Our report highlights the valuable contribution those immigrants make to the UK. That is not in doubt and I applaud the points made by the noble Lord, Lord Dholakia, as indeed would the children and grandchildren of immigrants in my own family. However, after a decade of rising population growth largely driven by increased immigration, the issues are future scale and the costs incurred in expanding the social and physical infrastructure, particularly when times are hard. Sadly, we were hampered in our consideration of costs and benefits by the lack of statistical evidence in many relevant areas. At the local level we heard of the pressures on housing, education, health services and policing, particularly in certain areas of London and in southern and eastern England. I pay tribute to the constructive way in which local authorities have adapted budgets and coped.

Help from the centre seems to be on its way through an impressive number of government initiatives which have been launched or announced in the months since we reported. I look forward to hearing from the Minister more about the economic impact of these initiatives and a further rationale on initiatives such as the UK Borders Agency, which was created to increase our security against illegal immigration, and to hearing his views on the new points system and the economic impact it will have as it is introduced with its panel of independent economists to advise on labour market skills shortages. This initiative may be calculated to reduce the number of unskilled immigrants who are competing with native workers at the bottom of the labour market as unemployment rises during what we hope will be a limited recession. I shall be interested in the Minister's view on that.

We have an obligation—certainly on these Benches—to do all that we can to protect and support our poorest and most vulnerable communities in their search for work. Government action will be stepped up against employers who knowingly hire illegal workers, often exploiting them, as we heard from our trade union witnesses. For those communities under stress, there is now a Migration Impacts Forum which can monitor areas such as health, social care, employment and skills, housing and crime and disorder. I trust that this will help to improve the evidence base required by policy makers. The Minister may care to say more about that.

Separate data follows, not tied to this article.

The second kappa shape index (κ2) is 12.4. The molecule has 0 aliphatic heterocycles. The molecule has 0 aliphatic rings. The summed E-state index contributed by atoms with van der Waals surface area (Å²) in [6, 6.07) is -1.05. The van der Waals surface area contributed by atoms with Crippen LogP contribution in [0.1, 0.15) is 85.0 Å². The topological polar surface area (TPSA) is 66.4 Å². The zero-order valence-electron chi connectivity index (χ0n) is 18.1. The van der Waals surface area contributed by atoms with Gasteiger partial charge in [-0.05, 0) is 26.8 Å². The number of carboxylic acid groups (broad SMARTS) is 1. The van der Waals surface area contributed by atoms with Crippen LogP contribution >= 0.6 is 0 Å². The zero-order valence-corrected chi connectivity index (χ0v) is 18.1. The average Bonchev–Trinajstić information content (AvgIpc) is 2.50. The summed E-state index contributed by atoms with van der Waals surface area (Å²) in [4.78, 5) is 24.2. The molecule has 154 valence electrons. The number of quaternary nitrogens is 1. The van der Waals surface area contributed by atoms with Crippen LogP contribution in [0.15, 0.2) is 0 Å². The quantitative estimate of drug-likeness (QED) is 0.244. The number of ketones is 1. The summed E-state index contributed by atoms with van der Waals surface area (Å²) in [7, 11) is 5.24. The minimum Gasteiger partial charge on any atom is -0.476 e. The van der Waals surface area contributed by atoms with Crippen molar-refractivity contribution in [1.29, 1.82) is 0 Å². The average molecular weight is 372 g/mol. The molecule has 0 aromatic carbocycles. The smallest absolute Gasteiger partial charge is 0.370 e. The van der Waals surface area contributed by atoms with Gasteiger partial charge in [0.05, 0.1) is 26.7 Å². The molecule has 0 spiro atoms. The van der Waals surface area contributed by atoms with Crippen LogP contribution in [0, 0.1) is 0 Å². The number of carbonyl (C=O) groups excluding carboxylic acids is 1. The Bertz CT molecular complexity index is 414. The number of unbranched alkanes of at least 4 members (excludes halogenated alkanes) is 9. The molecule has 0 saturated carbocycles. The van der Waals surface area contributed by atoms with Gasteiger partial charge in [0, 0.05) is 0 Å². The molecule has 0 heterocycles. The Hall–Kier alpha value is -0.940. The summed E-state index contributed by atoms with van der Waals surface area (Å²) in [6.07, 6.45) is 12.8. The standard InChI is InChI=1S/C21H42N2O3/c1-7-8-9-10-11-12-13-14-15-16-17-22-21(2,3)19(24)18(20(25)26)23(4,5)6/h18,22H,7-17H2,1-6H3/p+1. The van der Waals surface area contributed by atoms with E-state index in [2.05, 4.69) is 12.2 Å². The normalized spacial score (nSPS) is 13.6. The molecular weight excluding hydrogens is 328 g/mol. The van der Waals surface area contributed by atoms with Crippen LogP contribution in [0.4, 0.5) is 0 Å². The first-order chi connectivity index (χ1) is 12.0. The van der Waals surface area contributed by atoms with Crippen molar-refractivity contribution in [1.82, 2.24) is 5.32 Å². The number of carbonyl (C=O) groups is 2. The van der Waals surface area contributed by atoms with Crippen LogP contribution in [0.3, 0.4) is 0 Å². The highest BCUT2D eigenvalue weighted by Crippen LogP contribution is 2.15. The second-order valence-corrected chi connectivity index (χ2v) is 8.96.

The new Minister for Immigration at the Home Office, Phil Woolas, knows the dangers to social cohesion better than most. As the MP for Oldham East and Saddleworth, he has seen violence in the streets and has a proud record of fighting racism all his political life. Like our committee, Mr Woolas has addressed the question of how best to find the appropriate balance between the number of people coming into and the number of people leaving Britain. As with our report, Mr Woolas has also been misrepresented as calling for a cap on immigration. This, apparently, is Conservative policy and the cap story was wrongly slapped on our heads too. Let me say in passing that, in all our months of deliberations, I failed to see any alternative political options that were thought through or specific enough to influence our conclusions.

As noble Lords have heard, our report concluded that the Government should have an explicit and reasoned indicative target range and adjust their immigration policies in line with that broad objective. Given the cost to the public purse of accommodating population increases of the kind predicted, that is common sense. I assume, therefore, that the Government, despite their negative response to parts of our report, will come to share our ambition and adopt our eminently reasonable recommendation.